When did you figure out your preferred career path? How much was your choice influenced by the compulsory internship?
I'm not a career-driven person, so I suppose I'm the wrong person to ask. As long as I'm in a place where I can indulge my research compulsions, have a platform for resistance, and sometimes buy my daughter overpriced cake pops, I'm good.
Why did you decide to study M.A. Visual and Media Anthropology?
I wanted to go back to school, and didn't believe in the education system in which I was raised (a small, isolated country called the US). VMA married my lifelong interests in art, theories, and people.
Which contents of your studies are part of your current job? How do your studies help you in your work routine?
As a video producer and editor, I am constantly questioning how people and cultures are being represented. Is this video reinforcing a dominant narrative? Does it make us see in a different way? How are people being shown—what is their agency in this piece of media we are blasting out to millions of viewers across the world? Working at a German institution as a woman of color and a foreigner means that it is an everyday task to insist on examining power relations and the politics of representation.
What are your plans for the future?
I'm an archive nerd, and have a few ongoing projects—one about the encounter with a trove of VHS tapes recording my family's migration from China to the US (which I actually took on for my MA thesis), and the other is about German colonialism in China. The pandemic has been throwing a wrench in my decolonization plans, though.
What do you like most about your current job position? What is your biggest challenge?
After my MA I had a big fight with myself about whether I wanted to go into academia. I eventually realized, after heading back to media (and by virtue of economic necessity), that I could actually make a bigger impact there – and of course everyone has a different definition of impact. Media just reaches so many people. When I'm cutting footage, writing scripts, or challenging editorial decisions, I'm thinking only about how this could move the needle on public discourse. That's so important to me. Of course the form is extremely limiting, and that's why I have a separate art/research practice. But the privilege of being in a position to influence what's being beamed out to the world on a mass scale is huge, and something I never take for granted.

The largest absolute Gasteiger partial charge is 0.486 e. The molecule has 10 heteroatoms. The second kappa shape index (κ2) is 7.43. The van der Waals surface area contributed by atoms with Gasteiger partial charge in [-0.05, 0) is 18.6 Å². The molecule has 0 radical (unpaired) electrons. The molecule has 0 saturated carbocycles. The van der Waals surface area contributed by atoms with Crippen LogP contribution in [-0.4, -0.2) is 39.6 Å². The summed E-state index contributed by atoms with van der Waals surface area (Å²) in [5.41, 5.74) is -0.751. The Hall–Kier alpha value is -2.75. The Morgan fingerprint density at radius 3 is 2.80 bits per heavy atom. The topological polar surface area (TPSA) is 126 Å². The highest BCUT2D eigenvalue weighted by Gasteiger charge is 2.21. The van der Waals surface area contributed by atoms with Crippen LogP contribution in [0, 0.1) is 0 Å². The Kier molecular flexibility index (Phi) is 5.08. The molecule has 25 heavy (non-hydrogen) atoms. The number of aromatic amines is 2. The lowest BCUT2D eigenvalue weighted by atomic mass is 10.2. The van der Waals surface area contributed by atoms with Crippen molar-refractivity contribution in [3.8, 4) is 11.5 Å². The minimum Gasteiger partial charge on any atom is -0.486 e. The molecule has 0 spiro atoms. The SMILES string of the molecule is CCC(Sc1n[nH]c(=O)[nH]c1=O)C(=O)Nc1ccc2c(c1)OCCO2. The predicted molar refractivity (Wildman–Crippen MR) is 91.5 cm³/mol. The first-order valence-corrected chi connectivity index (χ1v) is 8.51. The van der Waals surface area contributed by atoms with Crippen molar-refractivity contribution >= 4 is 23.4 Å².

The biggest challenge is definitely carving out space and separating yourself from certain political realities. Media inundates you with injustice on a daily basis, and it's important to take care of yourself amidst all the rage.
What would you tell fellow students that study Visual and Media Anthropology?
Be critical—that's what you're here for. Academia is also an institution, although it should theoretically be the last place to just accept the things you're told. Question that—how is knowledge being produced? By whom?
Which characteristics should students have who want to study Visual and Media Anthropology?
They should find humans totally incomprehensible and thus interesting, and they shouldn't want to study finance.
Thanks for the interview. All the best for your future!